We have measured the angular distributions of high energy photoelectrons of benzene
molecules generated by intense infrared femtosecond laser pulses. These electrons
arise from the elastic collisions between the benzene ions with the previously tunnel-ionized
electrons that have been driven back by the laser field. Theory shows that laser-free
elastic differential cross sections (DCSs) can be extracted from these photoelectrons,
and the DCS can be used to retrieve the bond lengths of gas-phase molecules similar
to the conventional electron diffraction method. From our experimental results, we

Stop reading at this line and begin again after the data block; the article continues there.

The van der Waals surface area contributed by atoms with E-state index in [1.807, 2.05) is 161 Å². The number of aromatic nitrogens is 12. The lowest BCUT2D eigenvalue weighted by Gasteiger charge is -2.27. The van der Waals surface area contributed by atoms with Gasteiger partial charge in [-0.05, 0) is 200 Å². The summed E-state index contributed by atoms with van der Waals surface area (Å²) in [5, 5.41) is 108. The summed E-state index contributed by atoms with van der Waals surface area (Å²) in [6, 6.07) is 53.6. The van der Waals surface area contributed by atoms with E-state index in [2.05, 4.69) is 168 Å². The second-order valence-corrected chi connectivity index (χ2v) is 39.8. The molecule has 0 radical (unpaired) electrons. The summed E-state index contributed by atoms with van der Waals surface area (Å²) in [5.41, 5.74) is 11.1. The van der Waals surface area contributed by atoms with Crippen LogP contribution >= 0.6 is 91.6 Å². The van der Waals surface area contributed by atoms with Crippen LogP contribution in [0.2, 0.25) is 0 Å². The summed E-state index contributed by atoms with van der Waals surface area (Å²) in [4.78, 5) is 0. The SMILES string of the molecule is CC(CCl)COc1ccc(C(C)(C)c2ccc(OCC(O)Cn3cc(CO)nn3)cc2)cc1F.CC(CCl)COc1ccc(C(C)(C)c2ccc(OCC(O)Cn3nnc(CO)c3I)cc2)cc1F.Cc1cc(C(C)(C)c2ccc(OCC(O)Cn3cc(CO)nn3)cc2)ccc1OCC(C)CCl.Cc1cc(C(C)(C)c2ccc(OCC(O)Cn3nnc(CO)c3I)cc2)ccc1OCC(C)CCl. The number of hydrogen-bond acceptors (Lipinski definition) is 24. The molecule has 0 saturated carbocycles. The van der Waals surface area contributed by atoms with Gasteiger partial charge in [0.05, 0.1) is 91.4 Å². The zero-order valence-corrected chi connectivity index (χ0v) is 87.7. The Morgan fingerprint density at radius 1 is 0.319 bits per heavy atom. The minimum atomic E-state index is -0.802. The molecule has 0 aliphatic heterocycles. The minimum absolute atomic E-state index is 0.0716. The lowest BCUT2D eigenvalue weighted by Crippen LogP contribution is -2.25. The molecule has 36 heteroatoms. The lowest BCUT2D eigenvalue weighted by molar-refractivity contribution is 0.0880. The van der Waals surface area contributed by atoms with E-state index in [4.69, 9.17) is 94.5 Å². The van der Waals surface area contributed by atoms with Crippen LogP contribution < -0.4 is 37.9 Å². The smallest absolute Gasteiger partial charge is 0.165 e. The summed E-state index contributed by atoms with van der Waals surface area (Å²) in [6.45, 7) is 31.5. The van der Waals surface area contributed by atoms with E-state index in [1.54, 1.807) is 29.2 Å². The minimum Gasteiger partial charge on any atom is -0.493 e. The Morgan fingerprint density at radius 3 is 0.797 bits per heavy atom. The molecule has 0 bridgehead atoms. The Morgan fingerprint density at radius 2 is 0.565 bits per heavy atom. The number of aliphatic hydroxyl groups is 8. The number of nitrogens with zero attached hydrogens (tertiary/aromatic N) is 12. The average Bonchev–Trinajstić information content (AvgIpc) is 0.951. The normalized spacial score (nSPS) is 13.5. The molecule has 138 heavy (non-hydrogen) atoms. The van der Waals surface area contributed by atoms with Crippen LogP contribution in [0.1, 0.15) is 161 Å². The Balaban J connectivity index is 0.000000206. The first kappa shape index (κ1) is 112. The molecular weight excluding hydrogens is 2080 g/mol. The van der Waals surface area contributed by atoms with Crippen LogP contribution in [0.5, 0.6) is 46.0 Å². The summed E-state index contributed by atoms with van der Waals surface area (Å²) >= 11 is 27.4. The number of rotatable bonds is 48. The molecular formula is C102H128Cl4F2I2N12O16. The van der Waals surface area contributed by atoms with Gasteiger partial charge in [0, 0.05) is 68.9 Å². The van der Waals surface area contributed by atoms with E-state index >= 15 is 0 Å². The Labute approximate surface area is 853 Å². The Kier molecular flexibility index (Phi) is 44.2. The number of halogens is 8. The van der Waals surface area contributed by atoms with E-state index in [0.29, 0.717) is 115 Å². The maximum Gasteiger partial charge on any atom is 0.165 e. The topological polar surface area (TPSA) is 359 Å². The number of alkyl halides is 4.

have obtained the C-C and C-H bond lengths of benzene with a spatial resolution of
about 10 pm. Our results demonstrate that laser induced electron diffraction (LIED)
experiments can be carried out with the present-day ultrafast intense lasers already.
Looking ahead, with aligned or oriented molecules, more complete spatial information
of the molecule can be obtained from LIED, and applying LIED to probe photo-excited
molecules, a “molecular movie” of the dynamic system may be created with sub-Ångström
spatial and few-ten femtosecond temporal resolutions.